Five Things About Me: 16 17 18 19 20.

16. I will always think of myself as a New Yorker.

17. English is my second language, though now I speak so little Armenian the point is pretty moot.

18. I think moot is a great word.

19. I can be very impatient.  This is a flaw, and I’m working on it.

20. I can’t help but mentally redecorate or renovate almost every room I walk into.  I also immediately look for the exits, in case of an emergency like a fire or zombie attack.  (Have I mentioned yet that I’m obsessed with zombies?  No?  Next week then…)

CSA, Week Two.

The contents of this week’s CSA box were way more nerve-racking than last week’s. I mean, then all I had to think about and research were turnips and parsnips (which I did end up doing in a purée, by the way, with some baby purple potatoes, garlic and thyme;it was delicious). This week, what’s got me stressed are those bright pink radishes.

Just to make it all clear, this week we received:

  • Two heads of lettuce
  • Spinach
  • Bok choy
  • Radishes

The salad greens were easy — I added them to the ingredients I happened to have on hand: sliced strawberries, broken-up pecans and crumbled chèvre. Then I whisked together a really quick balsamic vinaigrette while I caramelized several cloves of minced garlic for a lemon-garlic sauce to toss with tortellini. (Really quickly: I can’t even remember the last time I had tortellini. And you know what? It was so good, especially once I mixed in some chopped parsley.)

The bok choy, too, were simple. I made a citrus sauce, half of which I used to steam the bok choy; I drizzled the remainder over a piece flank steak cooked with sesame oil, garlic and chilis, then sprinkled a handful of toasted sesame seeds over everything. It really couldn’t have been any more effortless.

What’s really getting me, though, are those damn radishes. I’ve actually never even tasted one, in spite of the fact that my dad has always loved to eat them raw, dipped in salt. I’m kind of bouncing around the idea of pickling them, but seriously — I’m not a huge fan of pickled items, so what am I going to do with some pickled radishes? I bet they’d be really pretty to look at though, even pinker and vibrant.

On an unrelated note: English is technically my second language. The first things I ever said were in Armenian, but, truthfully, it’s gotten to the point where my first word could have been pineapple, for all intents and purposes. Regardless, I keep on discovering that there are items whose English names I’ve never known. I don’t mean in the sense of learning a new word such as edacious (adjective, meaning greedy or avid) — I mean in the sense of knowing what an item is, but not in English. For example, I never learned the word trivet until the past five years or so; I had always just known it as its Armenian name. The same for radish. That one I first encountered in high school, and to this day it makes me think, What else is out there?

I’ll keep you posted.

Citrus Sauce, from Whole Foods (with slight adaptations)

1 ½ cups freshly squeezed orange juice (about 3 oranges)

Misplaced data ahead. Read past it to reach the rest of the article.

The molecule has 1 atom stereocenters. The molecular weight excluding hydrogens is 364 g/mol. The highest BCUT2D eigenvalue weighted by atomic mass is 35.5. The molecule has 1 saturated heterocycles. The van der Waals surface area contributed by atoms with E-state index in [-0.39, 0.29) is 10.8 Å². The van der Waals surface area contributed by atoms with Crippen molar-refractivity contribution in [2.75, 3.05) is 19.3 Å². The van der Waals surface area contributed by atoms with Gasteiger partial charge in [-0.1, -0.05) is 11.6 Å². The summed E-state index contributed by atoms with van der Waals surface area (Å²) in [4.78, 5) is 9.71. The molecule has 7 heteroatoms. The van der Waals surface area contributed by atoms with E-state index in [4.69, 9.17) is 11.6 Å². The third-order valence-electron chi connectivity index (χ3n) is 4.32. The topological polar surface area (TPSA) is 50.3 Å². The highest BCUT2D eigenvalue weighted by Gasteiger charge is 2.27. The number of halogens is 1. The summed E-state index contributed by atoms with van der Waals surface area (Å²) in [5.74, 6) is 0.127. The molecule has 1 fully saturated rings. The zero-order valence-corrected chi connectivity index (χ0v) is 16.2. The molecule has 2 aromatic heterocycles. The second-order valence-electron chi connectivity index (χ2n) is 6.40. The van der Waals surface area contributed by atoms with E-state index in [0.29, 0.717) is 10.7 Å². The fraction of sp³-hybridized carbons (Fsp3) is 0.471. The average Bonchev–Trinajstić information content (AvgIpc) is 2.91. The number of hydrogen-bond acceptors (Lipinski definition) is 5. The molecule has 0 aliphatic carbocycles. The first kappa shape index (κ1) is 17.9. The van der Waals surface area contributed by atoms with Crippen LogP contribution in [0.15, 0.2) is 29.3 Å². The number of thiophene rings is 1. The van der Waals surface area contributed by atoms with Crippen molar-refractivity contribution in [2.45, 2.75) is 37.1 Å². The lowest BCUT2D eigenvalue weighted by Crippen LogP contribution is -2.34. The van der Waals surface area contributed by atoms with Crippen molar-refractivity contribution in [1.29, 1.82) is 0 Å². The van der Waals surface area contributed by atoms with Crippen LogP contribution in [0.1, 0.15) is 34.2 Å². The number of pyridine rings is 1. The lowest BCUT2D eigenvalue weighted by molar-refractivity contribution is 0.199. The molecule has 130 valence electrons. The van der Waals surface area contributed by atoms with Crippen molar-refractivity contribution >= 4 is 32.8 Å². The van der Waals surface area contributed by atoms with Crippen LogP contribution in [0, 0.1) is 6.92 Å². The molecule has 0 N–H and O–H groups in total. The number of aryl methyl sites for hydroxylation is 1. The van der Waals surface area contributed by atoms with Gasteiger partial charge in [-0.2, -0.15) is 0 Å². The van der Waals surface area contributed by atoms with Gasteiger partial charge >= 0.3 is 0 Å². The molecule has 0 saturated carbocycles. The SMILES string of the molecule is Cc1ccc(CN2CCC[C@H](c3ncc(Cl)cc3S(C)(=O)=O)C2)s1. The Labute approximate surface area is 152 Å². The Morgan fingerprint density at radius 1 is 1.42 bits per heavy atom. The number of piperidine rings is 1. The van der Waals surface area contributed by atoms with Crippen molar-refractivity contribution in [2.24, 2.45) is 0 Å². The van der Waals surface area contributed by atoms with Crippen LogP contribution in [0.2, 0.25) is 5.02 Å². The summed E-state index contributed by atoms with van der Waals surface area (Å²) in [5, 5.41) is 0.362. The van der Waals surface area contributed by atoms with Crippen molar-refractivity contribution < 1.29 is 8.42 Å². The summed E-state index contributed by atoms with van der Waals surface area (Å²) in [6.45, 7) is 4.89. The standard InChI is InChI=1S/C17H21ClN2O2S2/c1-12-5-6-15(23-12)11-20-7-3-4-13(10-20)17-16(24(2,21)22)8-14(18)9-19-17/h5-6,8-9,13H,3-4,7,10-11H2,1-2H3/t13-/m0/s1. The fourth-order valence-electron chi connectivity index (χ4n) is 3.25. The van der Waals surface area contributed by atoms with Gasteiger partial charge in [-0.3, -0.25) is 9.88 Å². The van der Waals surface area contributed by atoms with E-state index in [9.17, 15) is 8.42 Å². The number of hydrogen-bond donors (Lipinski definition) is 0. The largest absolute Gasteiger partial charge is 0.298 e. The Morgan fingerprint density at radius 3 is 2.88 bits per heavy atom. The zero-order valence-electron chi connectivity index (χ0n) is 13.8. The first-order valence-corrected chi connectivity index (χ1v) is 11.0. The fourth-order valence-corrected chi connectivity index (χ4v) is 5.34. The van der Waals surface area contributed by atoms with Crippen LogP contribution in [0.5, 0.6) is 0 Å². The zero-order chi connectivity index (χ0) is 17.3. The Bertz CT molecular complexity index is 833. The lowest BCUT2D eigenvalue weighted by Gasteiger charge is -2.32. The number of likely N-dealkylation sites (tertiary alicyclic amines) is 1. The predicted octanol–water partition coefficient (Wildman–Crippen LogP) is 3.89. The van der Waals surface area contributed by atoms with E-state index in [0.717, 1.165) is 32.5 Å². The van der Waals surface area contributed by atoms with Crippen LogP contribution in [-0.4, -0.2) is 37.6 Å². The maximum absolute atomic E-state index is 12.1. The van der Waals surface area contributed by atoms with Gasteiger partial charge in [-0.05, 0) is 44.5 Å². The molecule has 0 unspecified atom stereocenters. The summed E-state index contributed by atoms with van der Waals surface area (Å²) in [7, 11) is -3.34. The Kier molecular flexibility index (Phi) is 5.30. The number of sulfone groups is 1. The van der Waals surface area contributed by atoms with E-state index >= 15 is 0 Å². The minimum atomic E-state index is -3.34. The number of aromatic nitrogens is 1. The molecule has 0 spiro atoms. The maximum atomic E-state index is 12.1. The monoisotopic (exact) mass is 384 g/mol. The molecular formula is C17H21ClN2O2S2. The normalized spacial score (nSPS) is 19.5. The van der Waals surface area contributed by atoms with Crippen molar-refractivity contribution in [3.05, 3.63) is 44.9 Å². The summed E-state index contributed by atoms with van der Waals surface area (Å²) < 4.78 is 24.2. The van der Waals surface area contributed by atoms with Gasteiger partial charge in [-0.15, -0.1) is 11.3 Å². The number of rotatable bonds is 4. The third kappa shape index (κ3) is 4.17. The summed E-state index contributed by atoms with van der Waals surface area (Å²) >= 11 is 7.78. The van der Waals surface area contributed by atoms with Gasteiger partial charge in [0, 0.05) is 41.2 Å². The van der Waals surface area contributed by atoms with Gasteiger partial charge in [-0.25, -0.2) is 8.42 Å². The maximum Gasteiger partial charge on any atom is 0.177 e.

¼ cup freshly squeezed lemon juice, plus one tablespoon (about 2 lemons)
¼ cup freshly squeezed lime juice, plus one tablespoon (about 3 limes)
¼ cup chicken broth
3 garlic cloves, minced
2 tablespoons honey
1 tablespoon sugar

Combine the ingredients in a heavy sauce pan over high heat. Boil until slightly syrupy and reduced to one cup, about fifteen minutes. Add more liquid and scrape sides of pan as needed.

Medz Mama’s Cookies, aka Armenian Butter Cookies.

Was it really so long ago that I went to Eastern Lamejun and bought some mahleb, with the intention of baking cookies? Honestly, where has the month gone? Oh, right — I remember now.

Regardless, with Easter around the corner (where has the month gone?!) I have shifted gears into a sort of terrifying overdrive — we’re expecting fourteen people over Sunday, and rumor has it they all expect to be fed. I’ve been trying to stay organized by preparing as much as I can ahead of time, and that includes desserts. Hopefully, a mostly-cookie spread will help me keep a firm grip on my sanity, even as shelf space in both my fridge and freezer dwindles. Thus far I’ve gotten two different types out of the way, as well as the mahleb cookies I’ve been wanting to bake for a while.

These cookies are traditionally made around this time of year but, in all honesty, seasonality has nothing to do with my desire to make them. After all, do I need a holiday simply to make a batch of cookies that are lusciously buttery and nutty, that are fun and easy to make, and that remind me of my grandmother?

I grew up eating these cookies, the recipe for which my mom cajoled out of my father’s mother. To this day, we still call them Medz Mama’s cookies; in Armenian, medz means big. To a child, that sort of logic makes perfect sense, no? Not that you have to be a child to enjoy this delicious little treat.

Medz Mama’s Cookies

img_2203.jpg2 sticks butter, melted
4 cups flour
½ cup sugar (add up to 3/4 cup if you prefer sweeter cookies)
1 cup milk
2 teaspoons baking powder
½ teaspoons nigella seeds (caraway seeds are acceptable)
½ teaspoon mahleb
1/4 cup Mazola oil (I used olive oil)
1 egg, beaten
sesame seeds

img_2213.jpg1. Preheat oven to 325°. Mix the first eight ingredients (up until the egg) until they are all totally incorporated. The resulting dough will be somewhat on the oily side; if you find it too oily add a little bit more flour.

img_2214.jpg2. Pinch off about one tablespoon’s worth of dough. On a clean surface, roll dough into a wreath, a twist or any other shape and set on baking tray. Repeat with remaining dough. Though the cookies will not expand much during baking, try to keep them about two inches apart. Brush with cookie tops generously with beaten egg and sprinkle with sesame seeds.img_2230.jpg

3. Bake for approximately thirty minutes or until the cookies turn a nice deep golden color. Let cool, then store in an airtight container. I’m not quite sure how long the cookies keep for, because they don’t last long around me.

Arabic Comfort Food.